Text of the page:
The LSA Student Government held their virtual candidates forum on Thursday evening, allowing candidates for elected representatives to share their platforms. There are 17 students running to fill 15 positions as elected representatives, who get two semesters of voting rights and work on committees within LSA SG. 

LSA students can vote for their LSA SG representatives beginning at 12 a.m. on March 24 and ending at 11:59 p.m. on March 25.

Each candidate gave an opening statement, answered one question centered around diversity, equity and inclusion, and answered two questions submitted from audience members.

Many candidates spoke about their desire to improve mental health resources for students on campus and said that this problem has added urgency because of the increased social isolation and stress of the COVID-19 pandemic. 

LSA sophomore Erica Nelson, running for her second term as an elected representative, said mental health is one of the cornerstones of her platform. 

“I have struggled since the (beginning of the) pandemic with my own mental health,” Nelson said. “I want to make it more OK to express that (students) are going through things because a lot of times professors and friends don’t necessarily know how to approach those type of situations.”

LSA sophomore Gaurie Gunasekaran, LSA SG health subcommittee chair and internal review committee vice chair, is running for her second term as an elected representative. Gunasekaran discussed her prior experience working to improve students’ mental, physical and emotional health this year.

“A few projects that I’ve spearheaded and led include the care packages for students in quarantine and isolation housing, as well as the private therapy reimbursements project and the pulse oximeter project for students in quarantine, isolation housing,” Gunasekaran said. 

Many candidates also said they hope to improve the experience of transfer, non-traditional and international students. 

LSA junior Caroline Slack, a member of the LSA student advisory council, wants to improve the orientation process for transfer students. Slack, a transfer student, said she noticed differences between first-year versus transfer orientation when talking to some of her friends who came to the University of Michigan their first year.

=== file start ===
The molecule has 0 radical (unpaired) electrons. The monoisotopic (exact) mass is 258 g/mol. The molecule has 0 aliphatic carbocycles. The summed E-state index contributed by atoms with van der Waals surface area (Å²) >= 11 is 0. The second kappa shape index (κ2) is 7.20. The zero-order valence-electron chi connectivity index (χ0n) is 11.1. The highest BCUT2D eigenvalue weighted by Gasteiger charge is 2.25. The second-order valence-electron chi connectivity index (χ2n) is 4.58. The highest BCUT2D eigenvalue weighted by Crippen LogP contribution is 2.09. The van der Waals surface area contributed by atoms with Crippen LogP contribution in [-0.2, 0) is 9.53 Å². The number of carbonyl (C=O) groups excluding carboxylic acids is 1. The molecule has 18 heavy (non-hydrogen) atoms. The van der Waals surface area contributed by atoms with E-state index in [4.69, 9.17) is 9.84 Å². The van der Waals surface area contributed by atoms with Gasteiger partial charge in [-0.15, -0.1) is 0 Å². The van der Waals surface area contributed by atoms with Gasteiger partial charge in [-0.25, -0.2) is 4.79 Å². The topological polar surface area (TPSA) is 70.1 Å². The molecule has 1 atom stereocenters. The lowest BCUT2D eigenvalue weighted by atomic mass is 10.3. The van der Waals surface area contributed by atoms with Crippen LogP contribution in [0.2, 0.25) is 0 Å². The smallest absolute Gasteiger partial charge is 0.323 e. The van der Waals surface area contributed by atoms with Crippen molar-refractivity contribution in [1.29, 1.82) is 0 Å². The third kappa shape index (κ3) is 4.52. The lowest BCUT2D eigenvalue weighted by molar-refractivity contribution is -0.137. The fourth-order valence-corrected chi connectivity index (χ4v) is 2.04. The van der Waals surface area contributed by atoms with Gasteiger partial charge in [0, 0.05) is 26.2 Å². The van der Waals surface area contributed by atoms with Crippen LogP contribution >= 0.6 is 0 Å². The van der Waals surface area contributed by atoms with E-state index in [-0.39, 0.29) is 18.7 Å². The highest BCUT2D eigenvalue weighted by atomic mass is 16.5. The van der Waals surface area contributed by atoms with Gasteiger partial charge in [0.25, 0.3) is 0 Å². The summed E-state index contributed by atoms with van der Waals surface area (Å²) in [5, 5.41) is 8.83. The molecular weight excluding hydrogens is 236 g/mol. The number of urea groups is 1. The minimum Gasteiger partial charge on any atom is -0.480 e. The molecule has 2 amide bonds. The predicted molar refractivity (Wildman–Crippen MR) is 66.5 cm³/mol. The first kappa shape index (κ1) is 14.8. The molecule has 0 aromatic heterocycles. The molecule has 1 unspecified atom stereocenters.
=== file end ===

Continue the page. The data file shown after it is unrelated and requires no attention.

“(First-years) go to advising and have a wonderful discussion with their advisor … where they were able to look at all these different clubs or look at these different major programs,” Slack said. “When you’re a transfer student things feel a little bit rushed, and things don’t feel as personal, and you don’t feel like you have as much time to deliberate between the options you have in front of you.”

Many of the freshman candidates spoke about personal experiences beginning their experience at the University online. These candidates discussed ways they would implement social experiences to help freshmen bond next semester. 

LSA freshman Lydia Kado is running for her first term as an elected representative. Kado said she wants to see LSA SG create bonding activities in the fall to help freshmen meet other students.

“I plan to implement socially distanced food truck events and holiday-themed festivities, such as an LSA student government sponsored haunted house,” Kado said. “I know how important it is for our current class to meet each other and, even the incoming class, in case there are COVID restrictions downline.”

LSA freshman William Addison, running for his first term as LSA SG elected representative, said many freshmen are still figuring out where they belong on campus, which was made more challenging because of the COVID-19 restrictions this year and virtual orientation.

“We didn’t really have an in-person, face-to-face meeting with anyone who can really be classmates,” Addison said. “We didn’t really get to know the campus as well as we could have if we were COVID-free. So I will work to make more spaces and more clubs accessible in the future, either through online resources or through open spaces that are COVID free and safe.”

Daily Staff Reporter Justin O’Beirne can be reached at justinob@umich.edu. 

The COVID-19 pandemic has thrown challenges at all of us — including The Michigan Daily — but that hasn’t stopped our staff. We’re committed to reporting on the issues that matter most to the community where we live, learn and work. Your donations keep our journalism free and independent. You can support our work here.

To get the best stories from The Michigan Daily delivered straight to your inbox, sign up for our daily newsletter here and our weekly newsletter here.